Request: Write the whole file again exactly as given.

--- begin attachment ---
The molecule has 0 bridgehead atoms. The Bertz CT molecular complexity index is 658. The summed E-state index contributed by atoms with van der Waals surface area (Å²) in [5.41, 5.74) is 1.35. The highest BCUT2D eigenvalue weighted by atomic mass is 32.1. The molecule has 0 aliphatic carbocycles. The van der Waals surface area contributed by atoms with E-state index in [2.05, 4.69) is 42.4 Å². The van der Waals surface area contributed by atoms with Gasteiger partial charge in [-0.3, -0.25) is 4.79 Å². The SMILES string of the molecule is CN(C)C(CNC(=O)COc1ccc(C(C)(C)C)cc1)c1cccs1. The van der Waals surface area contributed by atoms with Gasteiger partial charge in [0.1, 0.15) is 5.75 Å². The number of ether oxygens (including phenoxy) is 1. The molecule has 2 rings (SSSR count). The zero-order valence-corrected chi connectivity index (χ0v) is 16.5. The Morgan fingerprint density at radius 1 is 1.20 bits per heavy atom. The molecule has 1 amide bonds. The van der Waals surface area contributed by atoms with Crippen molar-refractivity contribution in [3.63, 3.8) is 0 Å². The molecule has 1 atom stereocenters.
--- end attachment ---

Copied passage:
The molecule has 0 bridgehead atoms. The Bertz CT molecular complexity index is 658. The summed E-state index contributed by atoms with van der Waals surface area (Å²) in [5.41, 5.74) is 1.35. The highest BCUT2D eigenvalue weighted by atomic mass is 32.1. The molecule has 0 aliphatic carbocycles. The van der Waals surface area contributed by atoms with E-state index in [2.05, 4.69) is 42.4 Å². The van der Waals surface area contributed by atoms with Gasteiger partial charge in [-0.3, -0.25) is 4.79 Å². The SMILES string of the molecule is CN(C)C(CNC(=O)COc1ccc(C(C)(C)C)cc1)c1cccs1. The van der Waals surface area contributed by atoms with Gasteiger partial charge in [0.1, 0.15) is 5.75 Å². The number of ether oxygens (including phenoxy) is 1. The molecule has 2 rings (SSSR count). The zero-order valence-corrected chi connectivity index (χ0v) is 16.5. The Morgan fingerprint density at radius 1 is 1.20 bits per heavy atom. The molecule has 1 amide bonds. The van der Waals surface area contributed by atoms with Crippen molar-refractivity contribution in [3.63, 3.8) is 0 Å². The molecule has 1 atom stereocenters.